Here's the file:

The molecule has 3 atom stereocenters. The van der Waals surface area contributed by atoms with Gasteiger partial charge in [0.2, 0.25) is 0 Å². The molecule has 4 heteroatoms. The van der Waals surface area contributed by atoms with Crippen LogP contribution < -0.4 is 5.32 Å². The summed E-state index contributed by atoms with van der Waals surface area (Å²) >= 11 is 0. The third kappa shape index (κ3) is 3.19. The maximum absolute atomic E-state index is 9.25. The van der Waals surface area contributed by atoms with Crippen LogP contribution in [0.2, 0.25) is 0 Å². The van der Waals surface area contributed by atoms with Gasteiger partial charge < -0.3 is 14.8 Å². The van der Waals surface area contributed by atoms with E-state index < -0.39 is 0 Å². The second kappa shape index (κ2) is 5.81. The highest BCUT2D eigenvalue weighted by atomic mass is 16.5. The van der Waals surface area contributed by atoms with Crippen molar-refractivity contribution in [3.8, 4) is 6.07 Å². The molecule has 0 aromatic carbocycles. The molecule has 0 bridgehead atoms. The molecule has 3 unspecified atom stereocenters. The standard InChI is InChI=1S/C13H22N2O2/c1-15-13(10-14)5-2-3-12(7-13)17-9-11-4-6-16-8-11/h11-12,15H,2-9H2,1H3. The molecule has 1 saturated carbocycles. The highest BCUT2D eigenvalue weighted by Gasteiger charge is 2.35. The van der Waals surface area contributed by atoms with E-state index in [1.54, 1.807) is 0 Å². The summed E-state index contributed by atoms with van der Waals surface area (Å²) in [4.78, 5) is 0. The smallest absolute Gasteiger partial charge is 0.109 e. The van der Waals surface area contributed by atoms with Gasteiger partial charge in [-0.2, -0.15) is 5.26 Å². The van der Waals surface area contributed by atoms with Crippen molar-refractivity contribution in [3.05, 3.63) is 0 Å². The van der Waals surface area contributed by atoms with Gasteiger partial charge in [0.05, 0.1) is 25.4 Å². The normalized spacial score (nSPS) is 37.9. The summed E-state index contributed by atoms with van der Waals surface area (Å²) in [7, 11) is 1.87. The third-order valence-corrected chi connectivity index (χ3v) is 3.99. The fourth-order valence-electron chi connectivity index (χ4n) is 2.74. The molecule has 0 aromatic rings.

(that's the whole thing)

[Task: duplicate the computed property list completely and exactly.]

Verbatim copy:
The molecule has 3 atom stereocenters. The van der Waals surface area contributed by atoms with Gasteiger partial charge in [0.2, 0.25) is 0 Å². The molecule has 4 heteroatoms. The van der Waals surface area contributed by atoms with Crippen LogP contribution < -0.4 is 5.32 Å². The summed E-state index contributed by atoms with van der Waals surface area (Å²) >= 11 is 0. The third kappa shape index (κ3) is 3.19. The maximum absolute atomic E-state index is 9.25. The van der Waals surface area contributed by atoms with Crippen LogP contribution in [0.2, 0.25) is 0 Å². The van der Waals surface area contributed by atoms with Gasteiger partial charge < -0.3 is 14.8 Å². The van der Waals surface area contributed by atoms with E-state index < -0.39 is 0 Å². The second kappa shape index (κ2) is 5.81. The highest BCUT2D eigenvalue weighted by atomic mass is 16.5. The van der Waals surface area contributed by atoms with Crippen molar-refractivity contribution in [3.8, 4) is 6.07 Å². The molecule has 0 aromatic carbocycles. The molecule has 0 bridgehead atoms. The molecule has 3 unspecified atom stereocenters. The standard InChI is InChI=1S/C13H22N2O2/c1-15-13(10-14)5-2-3-12(7-13)17-9-11-4-6-16-8-11/h11-12,15H,2-9H2,1H3. The molecule has 1 saturated carbocycles. The highest BCUT2D eigenvalue weighted by Gasteiger charge is 2.35. The van der Waals surface area contributed by atoms with E-state index in [1.54, 1.807) is 0 Å². The summed E-state index contributed by atoms with van der Waals surface area (Å²) in [4.78, 5) is 0. The smallest absolute Gasteiger partial charge is 0.109 e. The van der Waals surface area contributed by atoms with Gasteiger partial charge in [-0.2, -0.15) is 5.26 Å². The van der Waals surface area contributed by atoms with Crippen molar-refractivity contribution in [3.05, 3.63) is 0 Å². The van der Waals surface area contributed by atoms with Gasteiger partial charge in [0.05, 0.1) is 25.4 Å². The normalized spacial score (nSPS) is 37.9. The summed E-state index contributed by atoms with van der Waals surface area (Å²) in [7, 11) is 1.87. The third-order valence-corrected chi connectivity index (χ3v) is 3.99. The fourth-order valence-electron chi connectivity index (χ4n) is 2.74. The molecule has 0 aromatic rings.